The Fascinating History of Dodgeball

By | March 12, 2019

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A player clutches a ball while dodging three others at the Elite Dodgeball National Championships at Boston University on Aug. 17, 2017. (Photo by Stan Grossfeld/The Boston Globe via Getty Images)

Remember dodgeball? That dreaded game from elementary school gym class? Today, the sport has been banned in many public schools because the entire game is literally designed to allow the intimidating athletic kids to pick on the weak, nerdy kids in a gymnasium-set survival of the fittest battle. While scenes of cowering book-worms being pelted with rubber balls hurled by muscle-bound jocks are common sitcom and movie tropes, the history of the sport of dodgeball shows us that the game was really created to weed out the weak links. Let’s look at the fascinating and sometimes-gruesome history of dodgeball.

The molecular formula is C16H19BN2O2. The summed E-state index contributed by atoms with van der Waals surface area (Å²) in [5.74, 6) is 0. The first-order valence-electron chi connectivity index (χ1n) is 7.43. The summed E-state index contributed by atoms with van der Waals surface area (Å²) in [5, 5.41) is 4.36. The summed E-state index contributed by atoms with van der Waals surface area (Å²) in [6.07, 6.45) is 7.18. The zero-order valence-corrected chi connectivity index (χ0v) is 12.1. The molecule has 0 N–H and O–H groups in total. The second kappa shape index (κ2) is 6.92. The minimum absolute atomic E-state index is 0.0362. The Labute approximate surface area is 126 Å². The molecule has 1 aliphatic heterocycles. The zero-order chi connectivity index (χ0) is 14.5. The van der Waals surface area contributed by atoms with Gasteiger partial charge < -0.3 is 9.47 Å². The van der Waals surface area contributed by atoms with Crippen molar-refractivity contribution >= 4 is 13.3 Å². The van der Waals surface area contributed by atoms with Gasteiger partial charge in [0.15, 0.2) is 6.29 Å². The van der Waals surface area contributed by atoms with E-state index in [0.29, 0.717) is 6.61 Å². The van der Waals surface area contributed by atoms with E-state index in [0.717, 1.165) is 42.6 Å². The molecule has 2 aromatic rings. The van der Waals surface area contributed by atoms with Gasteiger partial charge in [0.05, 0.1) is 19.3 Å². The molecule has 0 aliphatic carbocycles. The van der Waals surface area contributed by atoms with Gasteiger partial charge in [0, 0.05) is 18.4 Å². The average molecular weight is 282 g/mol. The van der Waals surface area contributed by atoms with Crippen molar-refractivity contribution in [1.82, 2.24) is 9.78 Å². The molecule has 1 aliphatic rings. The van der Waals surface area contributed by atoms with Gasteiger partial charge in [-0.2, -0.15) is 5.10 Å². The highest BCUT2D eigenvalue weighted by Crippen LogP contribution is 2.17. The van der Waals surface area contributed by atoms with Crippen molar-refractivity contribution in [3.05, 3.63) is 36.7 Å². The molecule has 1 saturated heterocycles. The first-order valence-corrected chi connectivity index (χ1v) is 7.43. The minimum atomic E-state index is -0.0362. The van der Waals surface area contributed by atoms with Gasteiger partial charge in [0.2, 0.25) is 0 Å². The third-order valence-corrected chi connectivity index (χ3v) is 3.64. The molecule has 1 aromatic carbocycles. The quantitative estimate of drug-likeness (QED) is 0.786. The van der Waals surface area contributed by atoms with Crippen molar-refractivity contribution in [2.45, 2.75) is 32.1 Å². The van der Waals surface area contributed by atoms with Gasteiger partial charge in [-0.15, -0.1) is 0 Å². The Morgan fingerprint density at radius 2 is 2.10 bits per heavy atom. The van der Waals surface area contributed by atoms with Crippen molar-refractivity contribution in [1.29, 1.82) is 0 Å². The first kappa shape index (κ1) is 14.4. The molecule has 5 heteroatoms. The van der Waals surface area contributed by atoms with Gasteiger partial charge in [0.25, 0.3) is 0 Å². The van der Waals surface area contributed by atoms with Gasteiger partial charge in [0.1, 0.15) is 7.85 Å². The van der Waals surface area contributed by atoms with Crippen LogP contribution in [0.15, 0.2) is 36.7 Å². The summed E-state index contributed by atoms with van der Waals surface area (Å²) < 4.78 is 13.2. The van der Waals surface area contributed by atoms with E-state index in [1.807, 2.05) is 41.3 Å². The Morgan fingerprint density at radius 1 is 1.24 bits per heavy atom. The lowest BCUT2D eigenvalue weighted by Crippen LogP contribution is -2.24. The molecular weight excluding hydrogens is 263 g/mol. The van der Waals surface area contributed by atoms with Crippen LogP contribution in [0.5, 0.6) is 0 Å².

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An African War Game

More than two centuries ago, a dodgeball-like game was being played in Africa, but it was even more brutal than the dodgeball that was played in middle school! Those reddish, rubber balls were not used. Instead, the players threw large stones at each other. The goal was to injure an opponent with a thrown rock and then finish him off with more stones after he was down. The fallen player’s teammates had to protect him while fending off the attack and launching a counter-attack. Yes, players died playing this form of African dodgeball, but that was the point of the game. It was used as a form of training or preparation for battle. First, throwing large rocks is a good workout. Second, it helps identify the weaker members of the tribe. Lastly, it was a good bonding experience that encouraged team work.